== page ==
News / Africa

    Kenya-born U.S. Judge Outraged at Vote to Pull Out of ICC

    Kenya-born U.S. Judge Outraged at Vote to Pull Out of ICC
    Kenya-born U.S. Judge Outraged at Vote to Pull Out of ICC

    Multimedia

    Audio
    • Joab Okello, administrative judge for the U.S. State of New York, spoke with Clottey

    Peter Clottey

    A U.S.-based Kenyan law expert has described to VOA as ridiculous a decision by members of Kenya’s parliament to withdraw the country from the Rome Statute following a unanimous vote late Wednesday.

    Joab Okello, administrative judge for the U.S. State of New York, also called on Kenyans to protest and renounce the decision by the legislators not to cooperate with the Hague-based International Criminal Court (ICC).

    “I was very outraged by that move because Kenya cannot afford to be a pariah state. We are one of the most important countries in Africa and we’ve maintained that for years. And, for the parliament to pass this bill, just because six people have been indicted, is outrageous,” said Judge Okello.

    “The six individual must still answer to the ICC. What they are trying to do is protect these people so that they are not arrested. So, that means the ICC can only arrest the individuals if these individuals leave the country. But, if Kenya was a signatory, (to the ICC), then Kenya would have to arrest them if needed.”

    Recently, Luis Moreno-Ocampo, chief prosecutor of the ICC, named six high-profile suspects he believed were masterminds of Kenya’s 2007 post-election violence that left more than 1,300 people dead and displaced hundreds of thousands. The suspects, Moreno-Ocampo said, would be charged with crimes against humanity.

    The six, high-profile suspects include Deputy Prime Minister Uhuru Kenyatta, who also serves as Finance Minister, Cabinet Secretary Francis Muthaura, former police chief Hussein Ali, suspended Higher Education Minister William Ruto, Henry Kosgey, chairman of the Orange Democratic Movement (ODM), and Joshua Arap Sang, a journalist at a popular local radio station.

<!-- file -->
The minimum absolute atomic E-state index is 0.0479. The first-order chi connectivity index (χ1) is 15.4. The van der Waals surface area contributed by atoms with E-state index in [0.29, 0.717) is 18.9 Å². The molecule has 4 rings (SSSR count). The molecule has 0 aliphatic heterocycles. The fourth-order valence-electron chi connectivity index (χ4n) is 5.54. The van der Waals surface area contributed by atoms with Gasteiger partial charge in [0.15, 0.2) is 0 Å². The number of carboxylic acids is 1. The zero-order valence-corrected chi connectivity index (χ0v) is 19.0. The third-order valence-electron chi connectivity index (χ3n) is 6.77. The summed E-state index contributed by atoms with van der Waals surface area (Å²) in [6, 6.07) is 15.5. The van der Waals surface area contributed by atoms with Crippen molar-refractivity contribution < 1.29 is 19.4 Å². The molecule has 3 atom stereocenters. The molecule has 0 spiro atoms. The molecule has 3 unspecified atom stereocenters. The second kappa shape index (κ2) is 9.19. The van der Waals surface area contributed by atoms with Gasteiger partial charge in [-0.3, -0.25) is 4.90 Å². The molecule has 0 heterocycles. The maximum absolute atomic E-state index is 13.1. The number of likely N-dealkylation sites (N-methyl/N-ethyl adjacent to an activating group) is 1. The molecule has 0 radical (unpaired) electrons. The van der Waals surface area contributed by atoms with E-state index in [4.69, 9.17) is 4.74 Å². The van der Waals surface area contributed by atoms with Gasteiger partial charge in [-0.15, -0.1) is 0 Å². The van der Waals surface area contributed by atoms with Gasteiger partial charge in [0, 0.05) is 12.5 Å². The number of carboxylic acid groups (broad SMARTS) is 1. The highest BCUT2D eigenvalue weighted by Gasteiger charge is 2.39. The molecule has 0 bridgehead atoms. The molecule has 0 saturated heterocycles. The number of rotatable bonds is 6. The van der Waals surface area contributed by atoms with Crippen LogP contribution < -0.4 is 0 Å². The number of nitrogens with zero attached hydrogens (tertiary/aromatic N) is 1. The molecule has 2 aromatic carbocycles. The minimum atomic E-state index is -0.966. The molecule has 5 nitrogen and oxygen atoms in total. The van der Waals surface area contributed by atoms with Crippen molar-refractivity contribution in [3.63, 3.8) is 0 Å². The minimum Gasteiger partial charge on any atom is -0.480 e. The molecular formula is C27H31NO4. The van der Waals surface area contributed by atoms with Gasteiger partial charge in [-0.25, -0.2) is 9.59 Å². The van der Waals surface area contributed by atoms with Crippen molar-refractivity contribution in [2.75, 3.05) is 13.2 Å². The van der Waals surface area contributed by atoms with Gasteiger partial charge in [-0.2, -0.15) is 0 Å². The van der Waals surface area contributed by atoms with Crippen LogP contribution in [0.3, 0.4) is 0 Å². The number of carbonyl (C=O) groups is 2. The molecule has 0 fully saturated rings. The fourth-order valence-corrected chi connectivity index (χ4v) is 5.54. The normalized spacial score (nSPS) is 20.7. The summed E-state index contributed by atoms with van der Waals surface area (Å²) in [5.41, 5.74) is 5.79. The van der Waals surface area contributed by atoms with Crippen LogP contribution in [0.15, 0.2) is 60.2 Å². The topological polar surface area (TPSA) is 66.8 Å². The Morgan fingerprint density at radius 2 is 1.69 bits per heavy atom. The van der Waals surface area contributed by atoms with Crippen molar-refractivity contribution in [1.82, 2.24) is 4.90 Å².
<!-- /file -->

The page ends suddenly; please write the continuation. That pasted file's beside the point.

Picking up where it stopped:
But, in voting Wednesday, the legislators suggested that Kenya’s local judicial system should handle the cases involving the post-election violence.

    Judge Okello said that it is clear the legislators want to protect the high-profile suspects.

    “Most Kenyans that I have talked to are outraged by this move (vote), and I hope that the two principals (president and prime minister) will not sign this bill. There has to be a way to reverse this action because Kenya cannot be a pariah state,” said judge Okello.

    “I think Kenyans must express their outrage as soon as possible so that this vote is reversed. I can’t see it standing.”

    Meanwhile, a recent poll shows over 85 percent of Kenyans support the ICC prosecution of the suspects.

    You May Like

    Video For Many US Veterans, the Vietnam War Continues

    More than 40 years after it ended, war in Vietnam and America’s role in it continue to provoke bitter debate, especially among those who fought in it

    Video Newest US Citizens, Writing the Next Great Chapter

    100 immigrants graduated Friday as US citizens in New York, joining the ranks of 680,000 others every year in cities across country

    Family's Fight Pays Off With Arlington Cemetery Burial Rights for WASPs

    Policy that allowed the Women Airforce Service Pilots veterans to receive burial rites at Arlington had been revoked in 2015

    This forum has been closed.
    Comments
         
    There are no comments in this forum. Be first and add one

    By the Numbers

    Featured Videos

    Your JavaScript is turned off or you have an old version of Adobe's Flash Player. Get the latest Flash player.
    Vietnamese-American Youth Optimistic About Obama's Visit to Vietnami
    X
    Elizabeth Lee
    May 22, 2016 6:04 AM
    U.S. President Barack Obama's visit to Vietnam later this month comes at a time when Vietnam is seeking stronger ties with the United States. Many Vietnamese Americans, especially the younger generation, are optimistic Obama’s trip will help further reconciliation between the two former foes. Elizabeth Lee has more from the community called "Little Saigon" located south of Los Angeles.
    Video

    Video Vietnamese-American Youth Optimistic About Obama's Visit to Vietnam